This list is a list of elements which occur in plants for beneficial reasons, rather than including other elements which can exist in plants but which either seem to serve no beneficial purpose whatsoever or which are harmful to the plant. Many of the more exotic elements unexpectedly found in plants (such as some transition elements) are beneficial (sometimes essential) only in trace amounts but toxic in excess.

Thus heavy metals which occur in metallophytes are not included in this list, because the plant will invariably grow better without them! For a list of detrimental metals occurring in metallophytes, see Thrift. But there may be a little bit of overlap between some essential elements and metallophytic elements.

Any radioactive elements in the soil are likely to increase the rate of variation and of evolution; they are likely responsible for at least some part of variation and speciation over the aeons which some of the radioactive isotopes have been in the soil (some radioactive isotopes have very long lifetimes; others with much shorter halflives are replenished by the radioactive decay of those radioctive isotopes with much longer halflives).

[For info on radioactive isotopes (and much more) readers are directed to one of your Authors' other websites:   Info for Isotopes].

Z=1  Hydrogen Z=3  Lithium Z=11  Sodium Z=19  Potassium Z=37 Rubidium Z=55  Caesium Z=87  Francium Z=4  Beryllium Z=12  Magnesium Z=20  Calcium Z=38  Strontium Z=56  Barium Z=88  Radium Z=21  Scandium Z=39  Yttrium Z=57  Lanthanum Z=89  Actinium Z=22  Titanium Z=40  Zirconium Z=72  Hafnium Z=104  Rutherfordium Z=58  Cerium Z=90  Thorium Z=23  Vanadium Z=41  Nobelium Z=73  Tantalum Z=105  Dubnium Z=59  Praseodymium Z=91  Protactinium Z=24  Chromium Z=42  Molybdenum Z=74  Tungsten Z=106  Seaborgium Z=60  Neodymium Z=92  Uranium Z=25  Manganese Z=43  Technetium Z=75  Rhenium Z=107  Bohrium Z=61  Promethium Z=93  Neptunium Z=26  Iron Z=44  Ruthenium Z=76  Osmium Z=108  Hassium Z=62  Samarium Z=94  Plutonium Z=27  Cobalt Z=45  Rhodium Z=77  Iridium Z=109  Meitnerium Z=63  Europium Z=95  Americium Z=28  Nickel Z=46  Palladium Z=78  Platinum Z=110 Darmstatium Z=64  Gadolinium Z=96  Curium Z=29  Copper Z=47  Silver Z=79  Gold Z=111 Roentgenium Z=65  Terbium Z=97  Berkelium Z=30  Zinc Z=48  Cadmium Z=80  Mercury Z=112 Copernicium Z=66  Dysprosium Z=98 Californium Z=5  Boron Z=13  Aluminium Z=31  Gallium Z=49  Indium Z=81  Thallium Z=113 Nihonium Z=67  Holmium Z=99  Einsteinium Z=6  Carbon Z=14  Silicon Z=32 Germanium Z=50  Tin Z=82  Lead Z=114 Flerovium Z=68  Erbium Z=100  Fermium Z=7  Nitrogen Z=15  Phosphorus Z=33  Arsenic Z=51  Antimony Z=83  Bismuth Z=115 Moscovium Z=69  Thulium Z=101  Mendelevium Z=8  Oxygen Z=16  Sulfur Z=34  Selenium Z=52  Tellurium Z=84  Polonium Z=116 Livermorium Z=70  Ytterbium Z=102  Nobelium Z=9  Fluorine Z=17  Chlorine Z=35  Bromine Z=53  Iodine Z=85  Astatine Z=117 Tennessine Z=71  Lutetium Z=103  Lawrencium Z=2  Helium Z=10  Neon Z=18  Argon Z=36  Krypton Z=54  Xenon Z=86  Radon Z=118 Oganesson Z=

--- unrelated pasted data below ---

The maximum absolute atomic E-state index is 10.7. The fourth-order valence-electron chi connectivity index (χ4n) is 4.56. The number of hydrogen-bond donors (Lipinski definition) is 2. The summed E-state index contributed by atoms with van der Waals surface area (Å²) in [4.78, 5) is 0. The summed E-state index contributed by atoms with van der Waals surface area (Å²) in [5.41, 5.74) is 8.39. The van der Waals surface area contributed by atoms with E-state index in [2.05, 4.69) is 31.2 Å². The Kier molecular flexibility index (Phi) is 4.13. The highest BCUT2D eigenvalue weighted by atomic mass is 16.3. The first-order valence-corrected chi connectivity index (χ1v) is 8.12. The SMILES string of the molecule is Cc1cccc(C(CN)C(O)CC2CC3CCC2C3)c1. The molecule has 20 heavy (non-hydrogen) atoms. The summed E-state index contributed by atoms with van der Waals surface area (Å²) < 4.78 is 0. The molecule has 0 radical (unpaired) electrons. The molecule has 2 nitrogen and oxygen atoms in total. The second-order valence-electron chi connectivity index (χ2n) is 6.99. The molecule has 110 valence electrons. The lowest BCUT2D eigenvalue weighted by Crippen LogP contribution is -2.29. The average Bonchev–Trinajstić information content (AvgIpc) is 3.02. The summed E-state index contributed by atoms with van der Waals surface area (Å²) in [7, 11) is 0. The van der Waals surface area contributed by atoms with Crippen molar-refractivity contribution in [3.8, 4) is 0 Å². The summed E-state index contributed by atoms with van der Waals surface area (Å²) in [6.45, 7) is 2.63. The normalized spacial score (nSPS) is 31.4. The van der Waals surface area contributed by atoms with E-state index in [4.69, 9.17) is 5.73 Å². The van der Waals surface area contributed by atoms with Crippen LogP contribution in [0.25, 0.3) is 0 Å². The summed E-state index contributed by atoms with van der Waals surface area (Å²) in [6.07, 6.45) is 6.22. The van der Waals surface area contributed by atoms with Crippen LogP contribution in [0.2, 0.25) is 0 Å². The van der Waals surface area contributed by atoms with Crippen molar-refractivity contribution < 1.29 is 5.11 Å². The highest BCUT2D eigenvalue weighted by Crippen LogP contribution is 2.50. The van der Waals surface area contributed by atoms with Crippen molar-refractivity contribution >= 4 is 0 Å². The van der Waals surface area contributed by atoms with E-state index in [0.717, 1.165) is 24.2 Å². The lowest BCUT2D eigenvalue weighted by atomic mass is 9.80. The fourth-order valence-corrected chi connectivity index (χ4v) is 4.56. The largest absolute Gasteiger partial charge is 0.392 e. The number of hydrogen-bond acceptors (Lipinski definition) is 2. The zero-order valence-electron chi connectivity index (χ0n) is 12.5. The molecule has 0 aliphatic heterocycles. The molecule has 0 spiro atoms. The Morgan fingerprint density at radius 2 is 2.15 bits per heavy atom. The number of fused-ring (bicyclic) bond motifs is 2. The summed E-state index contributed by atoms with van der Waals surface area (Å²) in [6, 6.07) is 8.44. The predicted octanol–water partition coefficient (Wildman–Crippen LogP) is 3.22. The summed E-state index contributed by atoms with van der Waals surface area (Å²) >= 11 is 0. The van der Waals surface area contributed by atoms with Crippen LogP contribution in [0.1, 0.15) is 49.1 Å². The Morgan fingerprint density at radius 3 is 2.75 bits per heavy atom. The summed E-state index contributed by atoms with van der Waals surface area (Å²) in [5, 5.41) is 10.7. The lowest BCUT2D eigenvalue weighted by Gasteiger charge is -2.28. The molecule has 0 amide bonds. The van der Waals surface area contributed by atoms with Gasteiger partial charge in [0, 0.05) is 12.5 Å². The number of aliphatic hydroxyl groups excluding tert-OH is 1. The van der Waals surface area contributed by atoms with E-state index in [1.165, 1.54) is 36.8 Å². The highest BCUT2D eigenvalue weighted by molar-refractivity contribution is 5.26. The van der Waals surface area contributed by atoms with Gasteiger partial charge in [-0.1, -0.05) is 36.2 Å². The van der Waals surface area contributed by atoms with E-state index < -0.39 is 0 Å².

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Vanadium readily forms large complexes which invariably possess catalytic and enzymitic properties in many organisms from plants to fungi, lichens and cyanobacteria. Vanadium is responsible for incorporating atoms of either bromine or chlorine into many marine species, forming organochlorides and organobromides, and is actually responsible for the production of most naturally occurring organobromine compounds to be found (mostly in species living in the Worlds oceans). Vanadium complexes are also involved in some nitrogen-fixing micro-organisms, especially in the Azotobacter family of micro-organisms (such as those within Water Fern (Azolla filiculoides, an unusual nitrogen-fixating plant). In the role of Nitrogen Fixation vanadium replaces the more commonly utilised molybdenum or iron nitrogenases.


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